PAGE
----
Yes. Next question?
No, seriously, software-defined networking security concerns are real. SDN users should be as worried as anyone about their networks’ vulnerability, and perhaps a little more worried than most, if for no other reason than: (a) They are changing the rules for how their networks work, and (b) they are doing so using relatively new technology. They will need to be diligent about system updates and patches as security problems are found and fixed, for example. Many network managers have been quite tardy in rolling out security fixes on their existing infrastructures; that won't do with so much new hardware and software in the mix.
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If they are doing classic SDN -- in which network control and network data packet handling are separate -- they will have to watch both controllers and data plane devices for updates, and also every SDN application they use on top of the controllers.
If they are doing more virtualization-focused SDN, they'll need to mind the controller there, too, as well as the underlying virtualization platforms (e.g., VMware NSX) and any physical devices included in the mix, each with its own operating system.
In either scenario, because they are changing how they control and structure the network, security and network teams will need to make sure that their monitoring tools can see the new lay of the land. If virtual overlay networks are creating new security zones, for example, then the security operations center must be able to see and report on activity within and across those zones as needed.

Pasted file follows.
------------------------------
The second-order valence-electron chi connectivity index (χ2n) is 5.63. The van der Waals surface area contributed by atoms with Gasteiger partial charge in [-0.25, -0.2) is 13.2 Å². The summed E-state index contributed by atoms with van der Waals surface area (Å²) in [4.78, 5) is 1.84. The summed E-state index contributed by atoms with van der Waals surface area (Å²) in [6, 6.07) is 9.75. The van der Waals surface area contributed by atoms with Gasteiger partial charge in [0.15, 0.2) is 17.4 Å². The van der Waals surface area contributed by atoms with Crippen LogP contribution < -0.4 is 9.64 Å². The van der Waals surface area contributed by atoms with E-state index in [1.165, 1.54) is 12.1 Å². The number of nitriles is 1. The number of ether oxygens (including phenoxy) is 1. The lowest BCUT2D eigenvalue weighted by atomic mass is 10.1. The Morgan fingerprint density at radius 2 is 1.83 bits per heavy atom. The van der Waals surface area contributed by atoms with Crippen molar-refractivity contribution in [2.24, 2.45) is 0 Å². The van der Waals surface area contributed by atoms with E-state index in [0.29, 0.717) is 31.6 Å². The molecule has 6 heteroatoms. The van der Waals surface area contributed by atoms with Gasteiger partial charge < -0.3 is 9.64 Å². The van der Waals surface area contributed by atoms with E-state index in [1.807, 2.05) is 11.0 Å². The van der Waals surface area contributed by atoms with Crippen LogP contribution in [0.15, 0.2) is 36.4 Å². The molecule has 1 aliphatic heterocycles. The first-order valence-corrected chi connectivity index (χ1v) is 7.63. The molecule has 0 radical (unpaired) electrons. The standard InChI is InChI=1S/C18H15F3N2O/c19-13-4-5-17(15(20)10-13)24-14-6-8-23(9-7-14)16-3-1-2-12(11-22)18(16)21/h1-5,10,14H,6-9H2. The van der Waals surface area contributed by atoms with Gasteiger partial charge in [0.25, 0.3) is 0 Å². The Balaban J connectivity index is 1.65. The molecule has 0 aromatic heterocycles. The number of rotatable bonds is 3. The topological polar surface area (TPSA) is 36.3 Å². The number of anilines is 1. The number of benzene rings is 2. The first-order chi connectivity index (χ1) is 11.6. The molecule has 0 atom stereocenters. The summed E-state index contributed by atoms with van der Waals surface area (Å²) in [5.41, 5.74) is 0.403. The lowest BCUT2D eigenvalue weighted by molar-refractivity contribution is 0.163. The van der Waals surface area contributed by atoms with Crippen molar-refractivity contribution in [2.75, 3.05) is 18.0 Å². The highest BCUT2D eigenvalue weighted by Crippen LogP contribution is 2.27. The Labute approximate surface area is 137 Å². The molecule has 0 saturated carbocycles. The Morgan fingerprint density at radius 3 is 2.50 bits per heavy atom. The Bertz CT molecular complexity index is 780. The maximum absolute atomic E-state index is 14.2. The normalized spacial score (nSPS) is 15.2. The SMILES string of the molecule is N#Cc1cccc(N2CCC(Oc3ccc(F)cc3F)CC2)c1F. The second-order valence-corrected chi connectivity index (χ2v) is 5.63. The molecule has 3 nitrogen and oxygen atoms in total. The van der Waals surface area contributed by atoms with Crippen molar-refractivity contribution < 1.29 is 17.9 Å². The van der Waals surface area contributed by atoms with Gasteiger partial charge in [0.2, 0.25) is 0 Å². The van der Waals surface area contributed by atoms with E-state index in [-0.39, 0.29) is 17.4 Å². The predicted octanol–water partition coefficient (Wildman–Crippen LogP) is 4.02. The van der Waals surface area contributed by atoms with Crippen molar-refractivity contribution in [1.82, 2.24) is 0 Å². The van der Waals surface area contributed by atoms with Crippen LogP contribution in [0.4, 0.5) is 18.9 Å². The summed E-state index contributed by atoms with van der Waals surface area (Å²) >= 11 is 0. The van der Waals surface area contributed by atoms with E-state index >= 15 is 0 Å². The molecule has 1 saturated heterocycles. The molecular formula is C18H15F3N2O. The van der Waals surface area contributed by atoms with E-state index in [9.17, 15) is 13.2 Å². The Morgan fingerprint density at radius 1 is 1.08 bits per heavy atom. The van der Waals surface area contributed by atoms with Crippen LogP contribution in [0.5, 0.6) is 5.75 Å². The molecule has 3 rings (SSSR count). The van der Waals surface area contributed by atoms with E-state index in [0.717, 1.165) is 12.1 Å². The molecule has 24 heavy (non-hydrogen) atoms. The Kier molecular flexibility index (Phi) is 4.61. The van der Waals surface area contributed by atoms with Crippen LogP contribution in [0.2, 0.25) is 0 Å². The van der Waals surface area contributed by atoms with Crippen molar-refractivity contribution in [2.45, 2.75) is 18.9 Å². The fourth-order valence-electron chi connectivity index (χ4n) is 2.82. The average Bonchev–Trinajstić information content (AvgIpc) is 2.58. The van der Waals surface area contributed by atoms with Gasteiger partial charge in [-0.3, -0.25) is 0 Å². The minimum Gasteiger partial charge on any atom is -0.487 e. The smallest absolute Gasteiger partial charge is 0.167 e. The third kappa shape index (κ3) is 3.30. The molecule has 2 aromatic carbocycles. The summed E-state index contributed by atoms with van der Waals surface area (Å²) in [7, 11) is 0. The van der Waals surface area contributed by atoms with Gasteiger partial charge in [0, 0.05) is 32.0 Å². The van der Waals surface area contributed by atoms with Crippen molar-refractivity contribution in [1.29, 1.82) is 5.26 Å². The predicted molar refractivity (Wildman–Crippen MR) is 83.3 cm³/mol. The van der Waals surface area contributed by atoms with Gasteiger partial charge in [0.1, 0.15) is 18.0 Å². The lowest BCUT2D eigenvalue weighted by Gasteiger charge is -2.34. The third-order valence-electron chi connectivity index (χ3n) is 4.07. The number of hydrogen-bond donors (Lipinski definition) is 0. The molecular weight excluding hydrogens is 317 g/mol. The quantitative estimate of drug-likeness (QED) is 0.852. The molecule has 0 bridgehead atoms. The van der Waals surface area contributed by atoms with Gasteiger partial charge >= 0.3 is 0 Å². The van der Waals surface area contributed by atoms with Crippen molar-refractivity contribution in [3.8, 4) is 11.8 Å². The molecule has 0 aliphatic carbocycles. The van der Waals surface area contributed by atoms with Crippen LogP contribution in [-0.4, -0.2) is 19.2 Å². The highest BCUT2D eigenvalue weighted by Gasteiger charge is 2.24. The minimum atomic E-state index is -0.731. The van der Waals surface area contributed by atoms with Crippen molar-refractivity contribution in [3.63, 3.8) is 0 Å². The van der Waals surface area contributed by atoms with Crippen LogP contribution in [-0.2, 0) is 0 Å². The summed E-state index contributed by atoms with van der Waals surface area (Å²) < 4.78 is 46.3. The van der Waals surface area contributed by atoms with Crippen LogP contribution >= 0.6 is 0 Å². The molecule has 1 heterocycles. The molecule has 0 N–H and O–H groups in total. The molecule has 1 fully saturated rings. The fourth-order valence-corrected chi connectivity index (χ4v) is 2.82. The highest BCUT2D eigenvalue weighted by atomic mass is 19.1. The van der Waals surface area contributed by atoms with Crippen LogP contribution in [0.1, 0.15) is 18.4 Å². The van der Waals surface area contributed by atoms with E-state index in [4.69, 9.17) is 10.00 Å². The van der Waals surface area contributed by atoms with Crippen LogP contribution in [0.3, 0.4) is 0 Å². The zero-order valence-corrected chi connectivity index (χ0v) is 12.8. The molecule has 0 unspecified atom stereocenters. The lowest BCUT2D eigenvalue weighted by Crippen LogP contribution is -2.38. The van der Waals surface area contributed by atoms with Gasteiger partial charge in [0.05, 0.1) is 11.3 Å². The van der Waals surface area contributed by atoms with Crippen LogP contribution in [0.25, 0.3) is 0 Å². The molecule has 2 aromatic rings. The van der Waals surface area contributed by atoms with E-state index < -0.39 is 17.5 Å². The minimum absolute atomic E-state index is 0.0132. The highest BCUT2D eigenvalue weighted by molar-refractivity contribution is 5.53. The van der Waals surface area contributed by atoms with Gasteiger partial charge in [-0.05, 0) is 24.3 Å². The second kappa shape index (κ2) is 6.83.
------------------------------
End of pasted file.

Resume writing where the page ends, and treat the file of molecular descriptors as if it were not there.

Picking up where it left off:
Everyone will have to be prepared for evolving network attacks based on SDN technology. For example, several new kinds of resource-exhaustion denial of service attacks might be possible based on the use of SDN controllers. All should be prepared to jump in with new kinds of mitigation and defense -- software-defined networking security? -- in response.
Software-defined networking security nightmares and how to avoid them
Use SDN security strategies to prevent attacks
Is microsegmentation the key to a secure software-defined network?
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